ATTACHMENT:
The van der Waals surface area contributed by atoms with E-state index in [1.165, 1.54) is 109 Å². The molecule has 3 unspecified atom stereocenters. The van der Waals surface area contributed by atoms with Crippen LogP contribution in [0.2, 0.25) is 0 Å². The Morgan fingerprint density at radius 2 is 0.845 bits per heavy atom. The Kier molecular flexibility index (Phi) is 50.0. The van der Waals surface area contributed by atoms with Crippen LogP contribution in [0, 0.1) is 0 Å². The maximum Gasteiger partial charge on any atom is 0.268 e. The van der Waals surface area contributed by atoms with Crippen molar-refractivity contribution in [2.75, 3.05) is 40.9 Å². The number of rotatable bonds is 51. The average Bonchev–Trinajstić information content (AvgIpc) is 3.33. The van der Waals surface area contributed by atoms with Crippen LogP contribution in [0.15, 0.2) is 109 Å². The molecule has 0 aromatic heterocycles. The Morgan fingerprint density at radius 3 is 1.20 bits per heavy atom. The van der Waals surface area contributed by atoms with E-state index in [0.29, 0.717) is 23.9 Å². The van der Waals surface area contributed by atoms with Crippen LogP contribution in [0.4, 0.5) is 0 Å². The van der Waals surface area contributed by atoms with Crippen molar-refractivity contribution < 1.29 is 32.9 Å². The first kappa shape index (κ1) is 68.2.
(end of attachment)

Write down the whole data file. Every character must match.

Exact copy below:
The van der Waals surface area contributed by atoms with E-state index in [1.165, 1.54) is 109 Å². The molecule has 3 unspecified atom stereocenters. The van der Waals surface area contributed by atoms with Crippen LogP contribution in [0.2, 0.25) is 0 Å². The Morgan fingerprint density at radius 2 is 0.845 bits per heavy atom. The Kier molecular flexibility index (Phi) is 50.0. The van der Waals surface area contributed by atoms with Crippen LogP contribution in [0, 0.1) is 0 Å². The maximum Gasteiger partial charge on any atom is 0.268 e. The van der Waals surface area contributed by atoms with Crippen molar-refractivity contribution in [2.75, 3.05) is 40.9 Å². The number of rotatable bonds is 51. The average Bonchev–Trinajstić information content (AvgIpc) is 3.33. The van der Waals surface area contributed by atoms with Crippen LogP contribution in [0.15, 0.2) is 109 Å². The molecule has 0 aromatic heterocycles. The Morgan fingerprint density at radius 3 is 1.20 bits per heavy atom. The van der Waals surface area contributed by atoms with E-state index in [0.29, 0.717) is 23.9 Å². The van der Waals surface area contributed by atoms with Crippen LogP contribution in [0.4, 0.5) is 0 Å². The van der Waals surface area contributed by atoms with Crippen molar-refractivity contribution < 1.29 is 32.9 Å². The first kappa shape index (κ1) is 68.2.